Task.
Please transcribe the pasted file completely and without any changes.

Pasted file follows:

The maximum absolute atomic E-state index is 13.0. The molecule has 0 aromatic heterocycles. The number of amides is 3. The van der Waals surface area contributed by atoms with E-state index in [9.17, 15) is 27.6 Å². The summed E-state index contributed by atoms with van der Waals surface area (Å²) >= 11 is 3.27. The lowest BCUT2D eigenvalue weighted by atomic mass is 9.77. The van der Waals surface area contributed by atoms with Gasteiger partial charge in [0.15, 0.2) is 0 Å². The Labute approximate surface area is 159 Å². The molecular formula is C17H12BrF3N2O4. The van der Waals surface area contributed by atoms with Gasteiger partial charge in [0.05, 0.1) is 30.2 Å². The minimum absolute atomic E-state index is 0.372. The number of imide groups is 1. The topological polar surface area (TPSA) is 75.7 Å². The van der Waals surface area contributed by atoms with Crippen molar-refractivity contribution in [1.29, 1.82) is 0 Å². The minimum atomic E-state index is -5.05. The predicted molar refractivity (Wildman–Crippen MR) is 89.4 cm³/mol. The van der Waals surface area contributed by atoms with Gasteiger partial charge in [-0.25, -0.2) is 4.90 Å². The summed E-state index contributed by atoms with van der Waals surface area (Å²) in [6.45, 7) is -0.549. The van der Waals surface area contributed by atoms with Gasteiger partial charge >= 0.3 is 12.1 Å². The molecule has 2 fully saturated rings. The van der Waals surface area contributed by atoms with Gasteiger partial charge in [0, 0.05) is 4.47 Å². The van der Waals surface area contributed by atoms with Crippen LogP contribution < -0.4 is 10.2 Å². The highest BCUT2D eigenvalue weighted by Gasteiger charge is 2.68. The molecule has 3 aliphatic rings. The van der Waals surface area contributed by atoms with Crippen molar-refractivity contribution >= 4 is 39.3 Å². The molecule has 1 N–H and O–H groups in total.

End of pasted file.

The maximum absolute atomic E-state index is 13.0. The molecule has 0 aromatic heterocycles. The number of amides is 3. The van der Waals surface area contributed by atoms with E-state index in [9.17, 15) is 27.6 Å². The summed E-state index contributed by atoms with van der Waals surface area (Å²) >= 11 is 3.27. The lowest BCUT2D eigenvalue weighted by atomic mass is 9.77. The van der Waals surface area contributed by atoms with Gasteiger partial charge in [0.15, 0.2) is 0 Å². The Labute approximate surface area is 159 Å². The molecular formula is C17H12BrF3N2O4. The van der Waals surface area contributed by atoms with Gasteiger partial charge in [0.05, 0.1) is 30.2 Å². The minimum absolute atomic E-state index is 0.372. The number of imide groups is 1. The topological polar surface area (TPSA) is 75.7 Å². The van der Waals surface area contributed by atoms with Crippen molar-refractivity contribution in [1.29, 1.82) is 0 Å². The minimum atomic E-state index is -5.05. The predicted molar refractivity (Wildman–Crippen MR) is 89.4 cm³/mol. The van der Waals surface area contributed by atoms with Gasteiger partial charge in [-0.25, -0.2) is 4.90 Å². The summed E-state index contributed by atoms with van der Waals surface area (Å²) in [6.45, 7) is -0.549. The van der Waals surface area contributed by atoms with Gasteiger partial charge >= 0.3 is 12.1 Å². The molecule has 2 fully saturated rings. The van der Waals surface area contributed by atoms with Gasteiger partial charge in [0, 0.05) is 4.47 Å². The van der Waals surface area contributed by atoms with Crippen LogP contribution < -0.4 is 10.2 Å². The highest BCUT2D eigenvalue weighted by Gasteiger charge is 2.68. The molecule has 3 aliphatic rings. The van der Waals surface area contributed by atoms with Crippen molar-refractivity contribution >= 4 is 39.3 Å². The molecule has 1 N–H and O–H groups in total.